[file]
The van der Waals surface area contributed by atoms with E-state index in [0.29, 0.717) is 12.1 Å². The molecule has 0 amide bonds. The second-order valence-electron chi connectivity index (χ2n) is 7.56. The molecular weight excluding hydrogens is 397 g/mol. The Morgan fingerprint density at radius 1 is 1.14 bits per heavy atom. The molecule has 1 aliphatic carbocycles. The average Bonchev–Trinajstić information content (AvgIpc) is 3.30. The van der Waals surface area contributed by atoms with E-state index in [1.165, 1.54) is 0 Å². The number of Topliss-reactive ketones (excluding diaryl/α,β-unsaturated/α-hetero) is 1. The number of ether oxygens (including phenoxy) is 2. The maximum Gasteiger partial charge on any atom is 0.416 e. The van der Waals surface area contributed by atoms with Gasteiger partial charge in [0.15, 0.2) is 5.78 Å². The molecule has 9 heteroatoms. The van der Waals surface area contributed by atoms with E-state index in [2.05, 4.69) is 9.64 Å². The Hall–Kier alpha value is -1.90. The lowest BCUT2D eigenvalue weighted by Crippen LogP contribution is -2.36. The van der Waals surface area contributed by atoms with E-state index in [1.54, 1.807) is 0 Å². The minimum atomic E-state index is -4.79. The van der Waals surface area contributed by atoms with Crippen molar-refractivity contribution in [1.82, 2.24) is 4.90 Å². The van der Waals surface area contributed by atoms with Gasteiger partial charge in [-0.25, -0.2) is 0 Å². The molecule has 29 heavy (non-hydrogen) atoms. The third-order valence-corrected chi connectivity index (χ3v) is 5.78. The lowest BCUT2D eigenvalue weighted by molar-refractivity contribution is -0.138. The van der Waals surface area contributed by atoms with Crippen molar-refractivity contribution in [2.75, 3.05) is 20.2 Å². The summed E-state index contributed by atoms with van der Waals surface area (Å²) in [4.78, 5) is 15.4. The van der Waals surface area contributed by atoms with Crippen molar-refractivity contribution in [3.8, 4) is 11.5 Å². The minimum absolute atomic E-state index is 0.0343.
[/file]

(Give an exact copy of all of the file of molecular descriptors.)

The van der Waals surface area contributed by atoms with E-state index in [0.29, 0.717) is 12.1 Å². The molecule has 0 amide bonds. The second-order valence-electron chi connectivity index (χ2n) is 7.56. The molecular weight excluding hydrogens is 397 g/mol. The Morgan fingerprint density at radius 1 is 1.14 bits per heavy atom. The molecule has 1 aliphatic carbocycles. The average Bonchev–Trinajstić information content (AvgIpc) is 3.30. The van der Waals surface area contributed by atoms with E-state index in [1.165, 1.54) is 0 Å². The number of Topliss-reactive ketones (excluding diaryl/α,β-unsaturated/α-hetero) is 1. The number of ether oxygens (including phenoxy) is 2. The maximum Gasteiger partial charge on any atom is 0.416 e. The van der Waals surface area contributed by atoms with Gasteiger partial charge in [0.15, 0.2) is 5.78 Å². The molecule has 9 heteroatoms. The van der Waals surface area contributed by atoms with E-state index in [2.05, 4.69) is 9.64 Å². The Hall–Kier alpha value is -1.90. The lowest BCUT2D eigenvalue weighted by Crippen LogP contribution is -2.36. The van der Waals surface area contributed by atoms with E-state index in [1.54, 1.807) is 0 Å². The minimum atomic E-state index is -4.79. The van der Waals surface area contributed by atoms with Crippen molar-refractivity contribution in [1.82, 2.24) is 4.90 Å². The van der Waals surface area contributed by atoms with Gasteiger partial charge in [-0.25, -0.2) is 0 Å². The molecule has 29 heavy (non-hydrogen) atoms. The third-order valence-corrected chi connectivity index (χ3v) is 5.78. The lowest BCUT2D eigenvalue weighted by molar-refractivity contribution is -0.138. The van der Waals surface area contributed by atoms with Crippen molar-refractivity contribution in [2.75, 3.05) is 20.2 Å². The summed E-state index contributed by atoms with van der Waals surface area (Å²) in [4.78, 5) is 15.4. The van der Waals surface area contributed by atoms with Crippen molar-refractivity contribution in [3.8, 4) is 11.5 Å². The minimum absolute atomic E-state index is 0.0343.